Heraklion is more of a city than Chania, and that means that it has some city amenities that Chania does not. One of these is a thriving street art scene, centered around the historic Lakkos district. This former red-light area of Heraklion has been revitalized, with a self-guided walking tour of the area’s most important sites and an artist-in-residence program that produces amazing street art to appreciate.
…you like the quirky and mysterious
Chania is charming, but Heraklion is quirky. If you’re more likely to travel for Atlas Obscura than for Instagram, then Heraklion is the right place for you. For example, the city’s most famous fountain was built with a headless Roman statue at its center. If you like places like Pristina, Skopje, Thessaloniki, and Athen’s Exarchia neighborhood, then you will feel right at home in Heraklion.
…you love Greek literature
If you love Greek literature, then come to Heraklion to see the grave of Nikos Kazantzakis, the author of Zorba the Greek. His grave is high up on the city walls because when he died he was at odds with the Orthodox church which banned (and burned) his books.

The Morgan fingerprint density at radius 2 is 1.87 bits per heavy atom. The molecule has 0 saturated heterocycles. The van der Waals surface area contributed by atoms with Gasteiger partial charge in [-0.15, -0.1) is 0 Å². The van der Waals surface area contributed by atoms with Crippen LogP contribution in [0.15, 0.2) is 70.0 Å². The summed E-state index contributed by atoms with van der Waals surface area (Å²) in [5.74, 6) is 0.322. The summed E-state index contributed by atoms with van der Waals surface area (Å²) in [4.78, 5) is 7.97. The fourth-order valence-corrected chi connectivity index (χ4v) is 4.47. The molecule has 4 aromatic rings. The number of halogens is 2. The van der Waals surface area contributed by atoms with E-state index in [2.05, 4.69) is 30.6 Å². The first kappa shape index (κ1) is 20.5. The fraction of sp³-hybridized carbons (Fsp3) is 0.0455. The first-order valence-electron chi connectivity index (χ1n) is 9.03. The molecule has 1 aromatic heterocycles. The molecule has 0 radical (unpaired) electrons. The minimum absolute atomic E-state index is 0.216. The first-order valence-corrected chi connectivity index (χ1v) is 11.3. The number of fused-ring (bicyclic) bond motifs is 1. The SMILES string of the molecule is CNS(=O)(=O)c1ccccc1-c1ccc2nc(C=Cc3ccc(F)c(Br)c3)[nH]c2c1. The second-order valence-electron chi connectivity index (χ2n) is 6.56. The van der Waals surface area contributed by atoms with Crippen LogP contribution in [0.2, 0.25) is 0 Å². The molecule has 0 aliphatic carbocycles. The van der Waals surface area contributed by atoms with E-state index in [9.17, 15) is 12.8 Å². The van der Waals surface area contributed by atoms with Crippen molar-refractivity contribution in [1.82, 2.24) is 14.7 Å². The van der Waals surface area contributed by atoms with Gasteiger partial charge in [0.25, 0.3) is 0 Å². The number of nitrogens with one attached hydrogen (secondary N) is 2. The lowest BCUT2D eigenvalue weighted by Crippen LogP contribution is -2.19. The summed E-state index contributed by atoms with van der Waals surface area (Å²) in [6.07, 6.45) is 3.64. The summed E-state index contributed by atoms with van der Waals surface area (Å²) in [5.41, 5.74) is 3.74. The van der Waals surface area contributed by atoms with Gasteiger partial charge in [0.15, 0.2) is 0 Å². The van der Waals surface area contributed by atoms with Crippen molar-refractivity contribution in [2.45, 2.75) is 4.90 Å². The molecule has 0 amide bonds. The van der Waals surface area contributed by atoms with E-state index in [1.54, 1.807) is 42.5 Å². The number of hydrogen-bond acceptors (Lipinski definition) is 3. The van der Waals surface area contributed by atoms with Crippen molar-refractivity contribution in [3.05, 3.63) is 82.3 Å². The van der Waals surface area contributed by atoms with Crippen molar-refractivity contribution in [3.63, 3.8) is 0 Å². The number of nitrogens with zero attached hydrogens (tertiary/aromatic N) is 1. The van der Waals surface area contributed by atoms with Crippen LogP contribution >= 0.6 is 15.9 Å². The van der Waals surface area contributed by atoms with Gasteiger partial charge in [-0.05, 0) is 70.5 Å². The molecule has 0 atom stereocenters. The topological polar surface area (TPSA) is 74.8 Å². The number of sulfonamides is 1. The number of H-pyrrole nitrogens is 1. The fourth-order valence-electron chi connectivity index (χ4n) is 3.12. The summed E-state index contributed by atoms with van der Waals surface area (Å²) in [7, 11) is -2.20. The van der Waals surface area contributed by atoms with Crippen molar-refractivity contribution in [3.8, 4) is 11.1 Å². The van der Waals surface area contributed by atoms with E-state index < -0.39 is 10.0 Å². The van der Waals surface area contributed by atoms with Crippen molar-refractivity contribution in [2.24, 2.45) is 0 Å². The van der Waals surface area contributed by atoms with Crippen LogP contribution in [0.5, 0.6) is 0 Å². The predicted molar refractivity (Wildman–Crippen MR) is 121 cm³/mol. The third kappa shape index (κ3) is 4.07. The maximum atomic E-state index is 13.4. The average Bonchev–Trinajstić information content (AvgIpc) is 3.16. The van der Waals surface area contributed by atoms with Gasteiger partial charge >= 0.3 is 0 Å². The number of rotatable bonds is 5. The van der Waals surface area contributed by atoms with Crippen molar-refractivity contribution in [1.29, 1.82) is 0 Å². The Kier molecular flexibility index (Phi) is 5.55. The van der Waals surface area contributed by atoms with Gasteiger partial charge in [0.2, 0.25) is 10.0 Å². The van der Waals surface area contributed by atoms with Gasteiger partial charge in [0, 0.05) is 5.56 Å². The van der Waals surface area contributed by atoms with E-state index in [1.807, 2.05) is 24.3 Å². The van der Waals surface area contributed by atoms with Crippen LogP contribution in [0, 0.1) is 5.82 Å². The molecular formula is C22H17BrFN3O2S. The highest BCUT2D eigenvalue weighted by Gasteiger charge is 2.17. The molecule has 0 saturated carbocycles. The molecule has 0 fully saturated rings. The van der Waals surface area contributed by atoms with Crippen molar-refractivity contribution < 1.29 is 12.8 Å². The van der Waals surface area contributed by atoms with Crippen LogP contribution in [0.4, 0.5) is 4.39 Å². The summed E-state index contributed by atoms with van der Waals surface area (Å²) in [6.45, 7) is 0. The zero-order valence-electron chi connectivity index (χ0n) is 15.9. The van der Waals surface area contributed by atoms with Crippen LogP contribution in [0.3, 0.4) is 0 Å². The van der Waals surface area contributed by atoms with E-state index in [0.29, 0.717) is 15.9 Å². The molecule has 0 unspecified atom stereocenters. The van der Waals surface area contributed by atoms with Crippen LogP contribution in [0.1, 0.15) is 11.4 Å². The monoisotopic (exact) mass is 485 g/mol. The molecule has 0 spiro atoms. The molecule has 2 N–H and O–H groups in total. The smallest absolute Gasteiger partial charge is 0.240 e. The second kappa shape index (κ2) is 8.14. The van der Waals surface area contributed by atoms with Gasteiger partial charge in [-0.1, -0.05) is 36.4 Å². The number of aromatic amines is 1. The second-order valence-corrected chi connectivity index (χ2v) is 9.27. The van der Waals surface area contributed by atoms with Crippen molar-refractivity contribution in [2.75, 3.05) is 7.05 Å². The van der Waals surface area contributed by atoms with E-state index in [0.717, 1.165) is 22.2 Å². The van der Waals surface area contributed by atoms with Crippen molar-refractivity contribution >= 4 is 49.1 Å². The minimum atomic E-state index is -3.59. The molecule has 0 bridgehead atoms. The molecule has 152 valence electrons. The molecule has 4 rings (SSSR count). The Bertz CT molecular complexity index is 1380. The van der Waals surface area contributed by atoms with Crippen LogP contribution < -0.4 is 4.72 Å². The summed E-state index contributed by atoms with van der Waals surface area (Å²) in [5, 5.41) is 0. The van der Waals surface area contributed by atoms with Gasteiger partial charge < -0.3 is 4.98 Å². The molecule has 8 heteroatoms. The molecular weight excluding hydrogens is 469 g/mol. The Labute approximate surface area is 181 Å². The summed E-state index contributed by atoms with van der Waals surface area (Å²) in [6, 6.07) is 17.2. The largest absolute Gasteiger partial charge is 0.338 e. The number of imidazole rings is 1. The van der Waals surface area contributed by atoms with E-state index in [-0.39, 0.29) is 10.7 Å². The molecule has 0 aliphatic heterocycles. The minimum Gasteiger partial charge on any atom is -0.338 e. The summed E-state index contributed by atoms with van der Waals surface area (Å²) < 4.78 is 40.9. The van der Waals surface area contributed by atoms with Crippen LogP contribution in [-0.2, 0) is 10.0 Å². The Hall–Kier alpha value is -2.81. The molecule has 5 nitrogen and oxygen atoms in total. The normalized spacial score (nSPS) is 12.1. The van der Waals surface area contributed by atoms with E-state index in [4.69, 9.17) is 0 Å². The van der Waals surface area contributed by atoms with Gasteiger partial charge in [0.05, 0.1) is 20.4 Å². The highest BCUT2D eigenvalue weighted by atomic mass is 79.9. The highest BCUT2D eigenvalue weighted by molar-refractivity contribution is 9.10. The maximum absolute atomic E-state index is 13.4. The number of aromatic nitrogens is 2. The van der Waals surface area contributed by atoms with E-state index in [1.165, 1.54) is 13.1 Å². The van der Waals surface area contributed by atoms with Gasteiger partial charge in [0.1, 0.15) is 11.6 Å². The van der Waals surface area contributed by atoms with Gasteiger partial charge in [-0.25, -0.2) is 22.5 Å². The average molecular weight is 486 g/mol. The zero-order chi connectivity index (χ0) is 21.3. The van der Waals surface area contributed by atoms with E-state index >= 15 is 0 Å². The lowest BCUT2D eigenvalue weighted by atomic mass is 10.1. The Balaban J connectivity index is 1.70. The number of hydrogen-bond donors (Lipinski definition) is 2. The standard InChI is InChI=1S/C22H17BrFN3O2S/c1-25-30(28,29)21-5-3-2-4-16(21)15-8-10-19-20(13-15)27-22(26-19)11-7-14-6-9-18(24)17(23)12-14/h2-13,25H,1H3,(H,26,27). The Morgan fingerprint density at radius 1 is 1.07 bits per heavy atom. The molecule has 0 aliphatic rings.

He nearly won the Nobel Prize in Literature, barely losing out to Albert Camus. So if you’re a fan of great literature and you want to explore Greek literature further, pick Heraklion.
Choose Both for…
Whether you choose Chania or Heraklion, you can expect a warm Cretan welcome. There are a few things about the Cretan culture that make both of these cities fantastic places to visit. Here are four things you can count on whether Heraklion or Chania win you over.
…delicious Cretan cuisine
I love Cretan cuisine, which is similar to Greek cuisine. However, it has some dishes that all its own that you simply must have while on the island. I love dakos, kaltsounia, and they do absolute wonders with lamb.
…beautiful Venetian harbors
While I adore the lighthouse in Chania, if you want to spend time walking around beautiful Venetian harbors, you can choose Chania or Heraklion. They’re the highlight of both cities. While there are more restaurants and bars sitting on Chania’s harbor, Heraklion’s harbor is more peaceful with fewer tourists. They’re both a complete delight.